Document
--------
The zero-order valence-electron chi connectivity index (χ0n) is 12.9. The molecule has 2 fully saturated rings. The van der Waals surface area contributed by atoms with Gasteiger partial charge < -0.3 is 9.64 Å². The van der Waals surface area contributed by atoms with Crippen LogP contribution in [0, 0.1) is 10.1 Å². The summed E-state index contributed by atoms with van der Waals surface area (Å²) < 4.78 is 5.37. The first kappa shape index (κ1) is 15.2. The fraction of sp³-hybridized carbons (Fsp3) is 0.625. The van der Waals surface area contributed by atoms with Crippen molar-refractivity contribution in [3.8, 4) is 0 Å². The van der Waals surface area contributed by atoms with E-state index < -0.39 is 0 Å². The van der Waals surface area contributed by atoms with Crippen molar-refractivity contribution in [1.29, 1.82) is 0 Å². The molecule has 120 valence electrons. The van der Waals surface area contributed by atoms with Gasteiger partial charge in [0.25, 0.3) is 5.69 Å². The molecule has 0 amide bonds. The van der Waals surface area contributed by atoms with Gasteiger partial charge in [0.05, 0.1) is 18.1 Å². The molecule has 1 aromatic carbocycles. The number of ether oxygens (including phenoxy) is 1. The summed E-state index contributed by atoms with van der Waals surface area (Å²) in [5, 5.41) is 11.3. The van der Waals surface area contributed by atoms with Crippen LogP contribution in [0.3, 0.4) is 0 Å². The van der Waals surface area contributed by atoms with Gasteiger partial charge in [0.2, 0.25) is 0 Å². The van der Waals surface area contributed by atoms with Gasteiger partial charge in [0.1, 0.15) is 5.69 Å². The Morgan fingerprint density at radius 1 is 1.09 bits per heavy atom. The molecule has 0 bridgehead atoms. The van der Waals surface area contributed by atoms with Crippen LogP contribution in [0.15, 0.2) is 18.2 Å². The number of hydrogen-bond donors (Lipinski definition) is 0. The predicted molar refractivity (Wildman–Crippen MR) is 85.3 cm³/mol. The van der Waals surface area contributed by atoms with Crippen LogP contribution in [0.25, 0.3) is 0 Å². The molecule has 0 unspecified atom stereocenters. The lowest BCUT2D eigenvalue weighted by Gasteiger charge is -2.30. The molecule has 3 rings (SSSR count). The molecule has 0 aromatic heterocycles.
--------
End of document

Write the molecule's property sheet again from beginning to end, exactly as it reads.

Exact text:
The zero-order valence-electron chi connectivity index (χ0n) is 12.9. The molecule has 2 fully saturated rings. The van der Waals surface area contributed by atoms with Gasteiger partial charge < -0.3 is 9.64 Å². The van der Waals surface area contributed by atoms with Crippen LogP contribution in [0, 0.1) is 10.1 Å². The summed E-state index contributed by atoms with van der Waals surface area (Å²) < 4.78 is 5.37. The first kappa shape index (κ1) is 15.2. The fraction of sp³-hybridized carbons (Fsp3) is 0.625. The van der Waals surface area contributed by atoms with Crippen molar-refractivity contribution in [3.8, 4) is 0 Å². The van der Waals surface area contributed by atoms with E-state index < -0.39 is 0 Å². The van der Waals surface area contributed by atoms with Crippen molar-refractivity contribution in [1.29, 1.82) is 0 Å². The molecule has 120 valence electrons. The van der Waals surface area contributed by atoms with Gasteiger partial charge in [0.25, 0.3) is 5.69 Å². The molecule has 0 amide bonds. The van der Waals surface area contributed by atoms with Gasteiger partial charge in [0.05, 0.1) is 18.1 Å². The molecule has 1 aromatic carbocycles. The number of ether oxygens (including phenoxy) is 1. The summed E-state index contributed by atoms with van der Waals surface area (Å²) in [5, 5.41) is 11.3. The van der Waals surface area contributed by atoms with Crippen LogP contribution in [0.3, 0.4) is 0 Å². The van der Waals surface area contributed by atoms with Gasteiger partial charge in [0.2, 0.25) is 0 Å². The van der Waals surface area contributed by atoms with Gasteiger partial charge in [0.1, 0.15) is 5.69 Å². The Morgan fingerprint density at radius 1 is 1.09 bits per heavy atom. The molecule has 0 bridgehead atoms. The van der Waals surface area contributed by atoms with Crippen LogP contribution in [0.15, 0.2) is 18.2 Å². The number of hydrogen-bond donors (Lipinski definition) is 0. The predicted molar refractivity (Wildman–Crippen MR) is 85.3 cm³/mol. The van der Waals surface area contributed by atoms with Crippen LogP contribution in [0.25, 0.3) is 0 Å². The molecule has 0 unspecified atom stereocenters. The lowest BCUT2D eigenvalue weighted by Gasteiger charge is -2.30. The molecule has 3 rings (SSSR count). The molecule has 0 aromatic heterocycles.